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  • Writer's pictureDipyaman Sanyal

An Independence Day Post - Soul Searching for MSMEs

Happy Independence Day, everyone in India. Without a doubt today is the most important day in our history. Yes, I know it’s thousands of years of history, but even then I believe 15th August 1947 marked an epochal change for India. Except for short periods in history India was largely a group of princely states with very different rulers and laws. We spoke different languages, and despite significant cultural similarities moving to another state was considered a move abroad. I think this is one reason why Indians are so comfortable with the idea of immigrating :) A hundreds years back I would have been considered a foreigner where I live (since I do not live in Bengal any more). 1947 changed that. Or more accurately, should have changed that. Because even now when I see or hear about narrow regionalism in so many places in this country, I feel like telling these folks that hey, for the first time in thousands of years we are really united…please don’t screw this up. I am all for free speech but maybe we should call for a ban on the whole ‘Bengal for Bengalis’, ‘Mumbai for Marathis’ etc. spiel. We have been divided and ruled for a very very long time. Let us smarten up, please.

What does this history lesson have to do with small businesses? Why is it so important for me, a small business owner, that we unite, smarten up, etc? Simple. Businesses (except if you are an arms dealer) like peace, free movement of labor and capital, good infrastructure and a generally accepting environment. When a dear friend wanted to move to India for a job (from the US) I could not wholeheartedly encourage him, because he was African-American and I have seen unbelievable instances of racism against Black people in India. Don’t please say that oh there is a lot of racism in the US too…sure there is, and while that is upsetting, I am sure the Americans will figure out their problems. I want to talk about out ours. Similarly the regional divisions in India becomes blatant when we see people from a particular region primarily hiring people from that region - it is often a matter of great pride too! “He/she only hires Bengalis/Tamils/Malayalis etc…see he/she cares about the community”. This is simply bad for business. We want the best people to work in a firm not the best Kannada/Assamese/Gujarati people. I couldn’t care less, as a business owner, what language you speak at home or if you prefer to eat beef biryani or khakra and thhepla.

Someone I know runs a recruitment firm. She was talking to a client at a very large Indian conglomerate. After a long discussion the client said, but please do not send us people from the X community- we do not hire them!!! Yes, happened. My friend nearly choked on her coffee but I do not think she protested. Is this how we intend to run our businesses?

India has among the lowest women’s workforce participation rates in the world. 76 years of Independence and we have done little all to increase that rate. Other than outright sexism (“I don’t think a woman can take such tough decisions “), we don’t hire women of a certain age because they might get married and move with their husband or stop working, they might decide to have kids, they might have to look after their -fill in the blank- etc. I mean, not only are we accepting traditional gender roles, we are supporting that by making sure we do not hire women of certain age groups. And of course, once they leave the workforce and have a gap in their resume - a hundred dips in the Ganges or a trip to Mecca/Vatican wherever cannot absolve them from that sin.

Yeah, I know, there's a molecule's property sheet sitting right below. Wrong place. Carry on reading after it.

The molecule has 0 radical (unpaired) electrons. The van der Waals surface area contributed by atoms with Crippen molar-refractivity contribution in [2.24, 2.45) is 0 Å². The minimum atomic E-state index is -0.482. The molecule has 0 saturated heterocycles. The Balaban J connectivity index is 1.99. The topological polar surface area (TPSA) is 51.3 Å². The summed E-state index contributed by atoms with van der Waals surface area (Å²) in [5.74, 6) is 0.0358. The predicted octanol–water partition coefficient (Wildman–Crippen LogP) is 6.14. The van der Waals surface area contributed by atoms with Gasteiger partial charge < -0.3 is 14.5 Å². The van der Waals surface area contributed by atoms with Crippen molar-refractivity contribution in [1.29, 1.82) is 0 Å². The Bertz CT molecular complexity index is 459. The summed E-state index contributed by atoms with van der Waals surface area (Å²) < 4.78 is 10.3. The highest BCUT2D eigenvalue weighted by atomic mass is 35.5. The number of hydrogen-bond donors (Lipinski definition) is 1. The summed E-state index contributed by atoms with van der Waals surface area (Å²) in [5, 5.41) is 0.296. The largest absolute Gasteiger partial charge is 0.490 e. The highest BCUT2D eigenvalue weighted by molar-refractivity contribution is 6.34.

Micro, Medium and Small Enterprises provide more than 30% of Indian GDP and employ 110 million plus people. Given that nearly 50% of the Indian workforce is involved in the agrarian economy, the 110 million number would be close to 50% of the non-farm workforce. If MSMEs do not look beyond narrow casteism, sexism, regionalism and communalism how will the economy grow at the rates we are hoping for? How will we involve more and more people in the formal economy? How will we move from a developing to a developed economy?

For our demographic dividend to pay off (and not turn into a demographic disaster) our local governments and businesses need to integrate the idea of ‘India’ in their DNA. Business first, sure, but not just for the next decade. I think of dōnō consulting’s future for the next hundred years…I think about it after I am dead and gone. We have colleagues working from many different states, with complete flexibility of time and location, as much support as possible especially for our women colleagues who are often taking the lead at the home front, our gender, regional, communal, etc diversity metrics are better than nearly any firm that I know off…simply because we do not discriminate, we will never be biased and we will support our team members when they need it. I am not sure if our model is the right model - but at dōnō consulting we feel strongly about it and we believe this is the way to go for MSMEs in their support for our amazing and enormous but quirky country! It is quite quirky, if you think about it :)

Happy Independence Day and I hope we try to keep making this land better everyday.


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